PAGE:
Hollywood Homicide This work has been published in the Teen Ink monthly print magazine.

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"Hollywood Homicide" is a very confused movie. This action-comedy struggles to find a balance, and the first half suffers because of it. On paper "Hollywood Homicide" seems like a great idea, casting one of cinema's legendary male leads with a talented newcomer and putting them both in a buddy-cop film.

Unlike other buddy-cop mov-ies, each has an interesting side job. Joe Gavilan (Harrison Ford) is also a struggling real-estate broker trying to land a deal while K.C. Calden (Josh Hartnett) doubles as a yoga teacher who has a hard time keeping a platonic relationship with his students, and is also an aspiring actor trying to find his inner Brando.

The movie's plot centers on solving the quadruple murders of a rap group and is infused with music of some of industry's finest. The song selection often picks up the sagging storyline. In fact, Gladys Knight and Smoky Robinson even have supporting roles. Master P had "mo' problems" acting as he struggled to play Joe Gavilan's real-estate client. The main villains are two shady cops, both of whom have harmed our heroes earlier in life, and a record executive who kills uncooperative acts.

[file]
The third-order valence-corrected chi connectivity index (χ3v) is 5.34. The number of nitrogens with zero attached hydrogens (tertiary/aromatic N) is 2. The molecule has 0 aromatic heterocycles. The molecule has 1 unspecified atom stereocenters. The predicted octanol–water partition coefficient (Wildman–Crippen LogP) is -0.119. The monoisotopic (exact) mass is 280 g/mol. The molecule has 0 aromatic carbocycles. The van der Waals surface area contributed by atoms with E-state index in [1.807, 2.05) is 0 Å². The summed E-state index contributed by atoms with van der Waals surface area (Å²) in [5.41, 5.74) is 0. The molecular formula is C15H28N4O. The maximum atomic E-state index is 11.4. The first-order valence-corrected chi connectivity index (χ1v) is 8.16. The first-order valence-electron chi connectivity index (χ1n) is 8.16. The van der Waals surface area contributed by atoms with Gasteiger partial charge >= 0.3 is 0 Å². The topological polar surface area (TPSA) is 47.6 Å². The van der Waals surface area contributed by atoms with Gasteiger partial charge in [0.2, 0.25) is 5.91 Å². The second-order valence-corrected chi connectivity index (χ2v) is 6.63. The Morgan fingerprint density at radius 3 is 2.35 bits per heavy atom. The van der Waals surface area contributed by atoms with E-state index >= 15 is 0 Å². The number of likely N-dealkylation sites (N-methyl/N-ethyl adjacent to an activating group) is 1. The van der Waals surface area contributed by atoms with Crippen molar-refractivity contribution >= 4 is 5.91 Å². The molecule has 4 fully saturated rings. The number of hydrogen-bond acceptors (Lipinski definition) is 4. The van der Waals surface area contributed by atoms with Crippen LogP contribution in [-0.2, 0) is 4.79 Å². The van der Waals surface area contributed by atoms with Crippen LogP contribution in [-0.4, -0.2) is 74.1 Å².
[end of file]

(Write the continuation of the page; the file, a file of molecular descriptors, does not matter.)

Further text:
Two of the movie's problems are its arbitrary subplots and shallow characters, which ultimately detract from the humor and quick wit of the protagonists, one of the only saving graces of the movie.

The movie does have its bright moments. With Harrison Ford, the film has some quirks that we have grown to love in other characters such as Han Solo and Indiana Jones. He also has a steamy romance with Ruby (Lena Olin from "Alias"). This age-appropriate couple is funny and very refreshing in a movie with so much violence. The action sequences are very good toward the end, even though they feature the cliché rooftop and car chases.

"Hollywood Homicide" isn't hard to swallow as a whole, but it is painful to see what could have been a great movie turn out only mediocre. Lovers of the buddy-cop genre should see this movie, but if you're a wary moviegoer looking for a good movie, see "Nemo" again.



This work has been published in the Teen Ink monthly print magazine. This piece has been published in Teen Ink’s monthly print magazine.






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